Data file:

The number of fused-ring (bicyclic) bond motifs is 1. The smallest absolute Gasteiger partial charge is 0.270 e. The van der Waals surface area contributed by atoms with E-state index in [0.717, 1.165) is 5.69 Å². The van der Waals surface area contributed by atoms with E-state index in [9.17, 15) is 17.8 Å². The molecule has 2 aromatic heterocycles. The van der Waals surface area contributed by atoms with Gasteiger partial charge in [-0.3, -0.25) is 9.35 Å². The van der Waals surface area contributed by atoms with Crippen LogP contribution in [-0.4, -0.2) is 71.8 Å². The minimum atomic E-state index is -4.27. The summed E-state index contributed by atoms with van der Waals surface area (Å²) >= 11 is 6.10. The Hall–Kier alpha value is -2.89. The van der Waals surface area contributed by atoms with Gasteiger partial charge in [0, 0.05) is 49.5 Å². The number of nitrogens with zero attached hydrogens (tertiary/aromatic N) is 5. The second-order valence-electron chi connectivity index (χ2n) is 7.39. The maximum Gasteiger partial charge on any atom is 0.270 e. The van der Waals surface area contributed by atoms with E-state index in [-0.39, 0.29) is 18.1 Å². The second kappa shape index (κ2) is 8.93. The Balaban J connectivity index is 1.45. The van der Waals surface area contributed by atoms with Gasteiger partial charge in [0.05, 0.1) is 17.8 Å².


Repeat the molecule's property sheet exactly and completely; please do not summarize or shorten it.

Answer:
The number of fused-ring (bicyclic) bond motifs is 1. The smallest absolute Gasteiger partial charge is 0.270 e. The van der Waals surface area contributed by atoms with E-state index in [0.717, 1.165) is 5.69 Å². The van der Waals surface area contributed by atoms with E-state index in [9.17, 15) is 17.8 Å². The molecule has 2 aromatic heterocycles. The van der Waals surface area contributed by atoms with Gasteiger partial charge in [-0.3, -0.25) is 9.35 Å². The van der Waals surface area contributed by atoms with Crippen LogP contribution in [-0.4, -0.2) is 71.8 Å². The minimum atomic E-state index is -4.27. The summed E-state index contributed by atoms with van der Waals surface area (Å²) >= 11 is 6.10. The Hall–Kier alpha value is -2.89. The van der Waals surface area contributed by atoms with Gasteiger partial charge in [0, 0.05) is 49.5 Å². The number of nitrogens with zero attached hydrogens (tertiary/aromatic N) is 5. The second-order valence-electron chi connectivity index (χ2n) is 7.39. The maximum Gasteiger partial charge on any atom is 0.270 e. The van der Waals surface area contributed by atoms with E-state index in [-0.39, 0.29) is 18.1 Å². The second kappa shape index (κ2) is 8.93. The Balaban J connectivity index is 1.45. The van der Waals surface area contributed by atoms with Gasteiger partial charge in [0.05, 0.1) is 17.8 Å².